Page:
The Canadian Polar Bear Habitat in Cochrane will remain operational for at least another year while its board of directors tries to find additional sources of funding to keep the centre open.
The facility currently houses four polar bears, serving as both a research centre and a tourist attraction.
It was in danger of closing permanently after a financial review of the habitat, conducted by town council in November, demonstrated its growing burden on the town of 5,000.
Taxpayers annually fund the centre to the tune of $400,000--the equivalent to roughly five per cent of an average resident's tax bill --and in its 15 years of operation, the centre has yet to turn a profit.
The habitat was "born out of a desire to provide a regional tourism 'product' that would help provide some diversification of our local economy, through tourism, to offset the unpredictability of the boom-to-bust cycle of our natural resource-based local economy," the report notes.
"Regardless of what the recommendations have been, they simply have never materialized, despite a healthy dose of wishful thinking--also known as 'If you build it, they will come.'"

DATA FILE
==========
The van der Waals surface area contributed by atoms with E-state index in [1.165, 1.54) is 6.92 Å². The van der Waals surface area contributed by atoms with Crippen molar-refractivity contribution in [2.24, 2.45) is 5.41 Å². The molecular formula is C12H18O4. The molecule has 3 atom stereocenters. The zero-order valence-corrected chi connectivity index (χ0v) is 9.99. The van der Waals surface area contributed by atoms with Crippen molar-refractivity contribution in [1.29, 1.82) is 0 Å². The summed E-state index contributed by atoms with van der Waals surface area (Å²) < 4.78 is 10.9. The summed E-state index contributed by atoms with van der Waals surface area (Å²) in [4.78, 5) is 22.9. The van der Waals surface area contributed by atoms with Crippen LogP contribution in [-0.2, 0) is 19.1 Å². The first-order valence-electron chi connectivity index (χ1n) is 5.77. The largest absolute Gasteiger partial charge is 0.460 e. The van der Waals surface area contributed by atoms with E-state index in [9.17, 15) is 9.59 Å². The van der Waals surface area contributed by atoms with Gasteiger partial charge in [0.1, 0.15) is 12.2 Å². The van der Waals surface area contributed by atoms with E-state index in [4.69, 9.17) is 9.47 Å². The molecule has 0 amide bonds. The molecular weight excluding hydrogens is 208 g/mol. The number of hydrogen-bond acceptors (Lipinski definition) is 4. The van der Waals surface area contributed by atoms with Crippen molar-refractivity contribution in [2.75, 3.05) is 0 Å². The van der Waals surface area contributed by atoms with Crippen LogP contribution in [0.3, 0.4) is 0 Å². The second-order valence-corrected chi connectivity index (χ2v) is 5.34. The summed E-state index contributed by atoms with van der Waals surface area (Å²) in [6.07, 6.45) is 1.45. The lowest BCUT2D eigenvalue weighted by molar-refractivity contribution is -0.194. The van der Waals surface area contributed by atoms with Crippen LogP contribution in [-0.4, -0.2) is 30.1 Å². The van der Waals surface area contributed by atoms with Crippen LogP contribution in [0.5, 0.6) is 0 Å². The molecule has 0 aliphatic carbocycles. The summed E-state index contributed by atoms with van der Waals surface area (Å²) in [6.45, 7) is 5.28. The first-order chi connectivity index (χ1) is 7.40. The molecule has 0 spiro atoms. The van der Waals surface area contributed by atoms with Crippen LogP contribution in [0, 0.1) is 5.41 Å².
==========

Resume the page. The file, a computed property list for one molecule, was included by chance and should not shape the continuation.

According to the report, the habitat was envisioned by the town's community development corporation (CDC) to capture some of the tourist traffic travelling on Ontario Northland's Polar Bear Express train from Cochrane to Moosonee.
But after Ontario Northland discontinued train service between Cochrane and Toronto in 2012, the habitat experienced a "significant reduction in gate receipts," the report notes. The CDC has since disbanded, and the town took over operation of the facility.
Most of the current tourist traffic is considered "accidental" in nature--visitors who are in town for other reasons and tour the habitat as an afterthought.
Feedback from hoteliers indicates few of their guests stay for visits to the polar bear habitat; in fact, the bulk of its clientele comes to the Cochrane area for its snowmobile trails.
In November, after releasing its report, council publicly floated the notion of closing the habitat permanently, holding a pair of open houses to allow members of the public to share their opinions.
Council received overwhelming response from individuals and organizations in favour of keeping the habitat open, including wildlife protection group Zoocheck, and researchers at the University of Toronto and York University.
Through the recommendations of a consultant, HR&A Advisors Inc., the board is now...